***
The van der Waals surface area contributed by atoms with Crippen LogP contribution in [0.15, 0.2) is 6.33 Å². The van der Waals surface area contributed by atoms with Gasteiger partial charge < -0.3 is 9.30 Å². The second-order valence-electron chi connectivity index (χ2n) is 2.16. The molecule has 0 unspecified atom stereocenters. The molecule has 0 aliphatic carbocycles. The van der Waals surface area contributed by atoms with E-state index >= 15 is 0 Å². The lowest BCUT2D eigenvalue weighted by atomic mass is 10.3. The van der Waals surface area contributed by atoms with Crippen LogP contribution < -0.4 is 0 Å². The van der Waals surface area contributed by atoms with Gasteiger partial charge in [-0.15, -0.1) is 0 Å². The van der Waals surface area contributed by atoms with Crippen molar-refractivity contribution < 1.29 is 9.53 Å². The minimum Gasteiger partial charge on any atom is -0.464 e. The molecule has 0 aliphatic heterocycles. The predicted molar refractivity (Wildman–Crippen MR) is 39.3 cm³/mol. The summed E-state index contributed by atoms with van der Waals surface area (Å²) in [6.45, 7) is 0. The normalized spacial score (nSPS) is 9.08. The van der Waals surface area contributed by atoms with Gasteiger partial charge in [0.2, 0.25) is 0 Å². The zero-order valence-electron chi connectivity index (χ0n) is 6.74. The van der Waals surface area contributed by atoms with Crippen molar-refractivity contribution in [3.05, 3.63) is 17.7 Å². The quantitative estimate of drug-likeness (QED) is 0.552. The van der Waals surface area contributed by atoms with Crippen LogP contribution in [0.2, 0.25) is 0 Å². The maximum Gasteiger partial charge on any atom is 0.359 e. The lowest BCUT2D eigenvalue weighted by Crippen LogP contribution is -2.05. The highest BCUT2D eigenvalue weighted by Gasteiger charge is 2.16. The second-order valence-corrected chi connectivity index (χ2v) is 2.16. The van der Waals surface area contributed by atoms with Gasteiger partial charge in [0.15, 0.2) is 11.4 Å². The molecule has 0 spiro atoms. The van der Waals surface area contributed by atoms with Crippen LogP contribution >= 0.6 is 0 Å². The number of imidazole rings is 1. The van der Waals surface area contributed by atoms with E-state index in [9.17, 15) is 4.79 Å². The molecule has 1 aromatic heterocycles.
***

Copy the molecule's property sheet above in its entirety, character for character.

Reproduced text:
The van der Waals surface area contributed by atoms with Crippen LogP contribution in [0.15, 0.2) is 6.33 Å². The van der Waals surface area contributed by atoms with Gasteiger partial charge < -0.3 is 9.30 Å². The second-order valence-electron chi connectivity index (χ2n) is 2.16. The molecule has 0 unspecified atom stereocenters. The molecule has 0 aliphatic carbocycles. The van der Waals surface area contributed by atoms with E-state index >= 15 is 0 Å². The lowest BCUT2D eigenvalue weighted by atomic mass is 10.3. The van der Waals surface area contributed by atoms with Crippen LogP contribution < -0.4 is 0 Å². The van der Waals surface area contributed by atoms with Gasteiger partial charge in [-0.15, -0.1) is 0 Å². The van der Waals surface area contributed by atoms with Crippen molar-refractivity contribution < 1.29 is 9.53 Å². The minimum Gasteiger partial charge on any atom is -0.464 e. The molecule has 0 aliphatic heterocycles. The predicted molar refractivity (Wildman–Crippen MR) is 39.3 cm³/mol. The summed E-state index contributed by atoms with van der Waals surface area (Å²) in [6.45, 7) is 0. The normalized spacial score (nSPS) is 9.08. The van der Waals surface area contributed by atoms with Gasteiger partial charge in [0.2, 0.25) is 0 Å². The zero-order valence-electron chi connectivity index (χ0n) is 6.74. The van der Waals surface area contributed by atoms with Crippen molar-refractivity contribution in [3.05, 3.63) is 17.7 Å². The quantitative estimate of drug-likeness (QED) is 0.552. The van der Waals surface area contributed by atoms with Crippen LogP contribution in [0.2, 0.25) is 0 Å². The maximum Gasteiger partial charge on any atom is 0.359 e. The lowest BCUT2D eigenvalue weighted by Crippen LogP contribution is -2.05. The highest BCUT2D eigenvalue weighted by Gasteiger charge is 2.16. The second-order valence-corrected chi connectivity index (χ2v) is 2.16. The van der Waals surface area contributed by atoms with Gasteiger partial charge in [0.15, 0.2) is 11.4 Å². The molecule has 0 spiro atoms. The van der Waals surface area contributed by atoms with Crippen LogP contribution >= 0.6 is 0 Å². The number of imidazole rings is 1. The van der Waals surface area contributed by atoms with E-state index in [9.17, 15) is 4.79 Å². The molecule has 1 aromatic heterocycles.